BUENOS AIRES/SANTIAGO/MEXICO CITY/LA PAZ (Reuters) - Lockdowns around Latin America are helping slow the spread of COVID-19, but are having a darker and less-intended consequence: a spike in calls to helplines suggests a rise in domestic abuse, in a region where almost 20 million women and girls suffer sexual and physical violence each year.
In cities from Buenos Aires to Mexico City, Santiago, São Paulo and La Paz, families and individuals have been confined in their homes in an unprecedented way, often only allowed out for emergencies or to shop for essentials.
Prosecutors, victim support teams, women’s movements and the United Nations all say this has caused a rise in domestic violence towards women. They cite increasing numbers of calls to abuse hotlines.
In some countries, like Mexico and Brazil, there has been a rise in formal reports of abuse, while in others, including Chile and Bolivia, there has been a drop in formal complaints. Prosecutors and UN Women said the latter was likely not due to a decline in violence, but because women were less able to seek help or report abuse through normal channels.
“The jump in violence has not surprised us, it is the unleashing of a violence that was already there in people,” said Eva Giberti, founder of the Victims Against Violence program in Argentina, who helps runs a hotline for women to report abuse.
“Under normal social circumstances that had been limited to some degree.”
Argentina’s emergency 137 line for abuse victims, supported by the justice department, has seen a 67% rise in calls for help in April versus a year earlier, after a nationwide lockdown was imposed on March 20.
UN Women in a report on Wednesday said there was evidence of rising violence against women in Mexico, Brazil, and Colombia, and a doubling in the number of femicides in Argentina during the quarantine, citing a women’s observatory in Mar del Plata.
Pre-pandemic, the Argentine government estimates that a woman was killed every 23 hours.
Domestic violence “seems to be another pandemic,” said Lucía Vassallo, a film maker whose documentary “Line 137” looks at the issue.
‘THEY DARE NOT GO OUT’
Rising concern over domestic abuse has been global, with fears victims are being silenced in Italy, calls for help from women rising in Spain, and systems to prevent child abuse in the United States hampered by the lockdown.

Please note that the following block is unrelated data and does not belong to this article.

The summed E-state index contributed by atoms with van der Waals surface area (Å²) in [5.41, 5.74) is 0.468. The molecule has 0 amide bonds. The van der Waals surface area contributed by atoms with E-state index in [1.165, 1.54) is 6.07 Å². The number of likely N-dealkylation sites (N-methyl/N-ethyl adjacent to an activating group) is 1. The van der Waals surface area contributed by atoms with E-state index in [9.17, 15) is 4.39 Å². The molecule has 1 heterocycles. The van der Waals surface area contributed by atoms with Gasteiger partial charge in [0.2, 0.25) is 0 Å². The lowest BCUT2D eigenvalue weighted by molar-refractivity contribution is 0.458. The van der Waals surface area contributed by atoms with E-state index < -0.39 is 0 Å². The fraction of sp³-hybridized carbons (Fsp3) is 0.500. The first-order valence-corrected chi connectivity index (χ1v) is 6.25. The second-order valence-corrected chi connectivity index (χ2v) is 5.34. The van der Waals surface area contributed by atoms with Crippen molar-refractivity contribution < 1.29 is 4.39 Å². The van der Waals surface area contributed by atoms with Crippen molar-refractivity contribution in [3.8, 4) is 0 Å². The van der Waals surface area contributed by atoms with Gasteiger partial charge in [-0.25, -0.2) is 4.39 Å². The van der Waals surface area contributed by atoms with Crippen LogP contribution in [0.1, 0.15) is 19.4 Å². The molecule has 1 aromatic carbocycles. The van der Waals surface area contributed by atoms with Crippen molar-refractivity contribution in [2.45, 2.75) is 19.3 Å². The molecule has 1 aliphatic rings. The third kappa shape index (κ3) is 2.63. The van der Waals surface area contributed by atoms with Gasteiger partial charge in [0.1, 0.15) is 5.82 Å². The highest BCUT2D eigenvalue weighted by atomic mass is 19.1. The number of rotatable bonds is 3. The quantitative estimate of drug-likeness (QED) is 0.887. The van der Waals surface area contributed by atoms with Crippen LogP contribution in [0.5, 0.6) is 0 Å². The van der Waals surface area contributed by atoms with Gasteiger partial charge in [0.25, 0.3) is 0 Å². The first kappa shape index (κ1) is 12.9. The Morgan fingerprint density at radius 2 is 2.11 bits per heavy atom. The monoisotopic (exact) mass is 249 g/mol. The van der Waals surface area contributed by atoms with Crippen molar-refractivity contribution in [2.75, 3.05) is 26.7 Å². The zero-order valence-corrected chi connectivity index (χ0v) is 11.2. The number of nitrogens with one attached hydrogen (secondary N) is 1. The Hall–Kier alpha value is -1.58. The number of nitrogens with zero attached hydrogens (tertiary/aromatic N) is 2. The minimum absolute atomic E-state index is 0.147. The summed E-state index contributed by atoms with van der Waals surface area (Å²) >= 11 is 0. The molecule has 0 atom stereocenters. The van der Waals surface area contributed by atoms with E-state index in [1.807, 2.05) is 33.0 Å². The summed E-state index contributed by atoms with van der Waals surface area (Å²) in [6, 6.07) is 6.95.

In Latin America, the fear is that violence against women that was already prevalent is being exacerbated further. The region has seen huge marches and strikes by women over the last year against male aggression and abuse.
“In a situation of confinement, what is happening is that women are locked up with their own abusers in situations where they have very limited outlets,” Maria Noel Baeza, regional director for UN Women, told Reuters.
“Last year we had 3,800 femicides in the region, how many are we going to have this year?”
In Chile, the women’s minister said calls to domestic abuse helplines had increased 70% in the first weekend of quarantine. The government has bolstered counseling channels and looked to keep shelters open for women at risk.
Evelyn Matthei, mayor of Santiago’s wealthy Providencia district, told Reuters that calls for help to a local office providing legal, psychological and social help had leapt 500% under the lockdown.
Formal reports of domestic violence, however, actually declined 40% in the first half of April in Chile, according to the national prosecutors’ office, which the UN and prosecutors said was down to women having their movements restricted.
“This probably has to do with the fact that there is violence within the home but that women cannot go out, they dare not go out,” said Matthei.
In Brazil’s Sao Paulo state, which has been hit hardest by the pandemic and imposed sweeping isolation measures, there was a 45% jump last month in cases of violence against women where police were dispatched, compared to a year earlier, according to thinktank the Brazilian Forum on Public Safety.
In Mexico, complaints to police of domestic violence rose around a quarter in March against a year earlier, official data show.
“Since the lockdown, there’s been an increase in reports of domestic violence, many of those psychological violence,” said Blanca Aquino, director of the Municipal Institute for Women of Veracruz, the Mexican state with the country’s highest rate of femicides.
Arussi Unda, from Mexican feminist organization Brujas del Mar, which offers advice to women in abuse cases, said initially many calls to the group had come from neighbors hearing fights in other houses. She said there had been a rise in cases of “digital violence” and recently women looking simply to escape.
“Now we get many women asking for advice on how to leave the house and take their children without the partner later wanting to take them away by legal means,” she said.
In Colombia, daily domestic violence calls to a national women’s hotline were up nearly 130% during the first 18 days of the country’s quarantine, according to government figures. The lockdown has been extended until May 11.
Marta Dillon, an Argentine journalist and one of the founders of the “Ni Una Menos” women’s movement, said women around the world were looking to unite to tackle the issue.
“Male violence has increased under the conditions of quarantine, of social isolation... Us feminists have been saying this in Italy, in Turkey, in the United States. We are putting together a document amongst ourselves that will be a manifesto.”
Reporting by Lucila Sigal in Buenos Aires, Natalia Ramos in Santiago, Monica Machicao in La Paz, Ana Isabel Martinez in Mexico City, Julia Symmes Cobb in Bogota, and Pedro Fonseca in Rio de Janeiro; Writing by Adam Jourdan; Editing by Rosalba O’Brien
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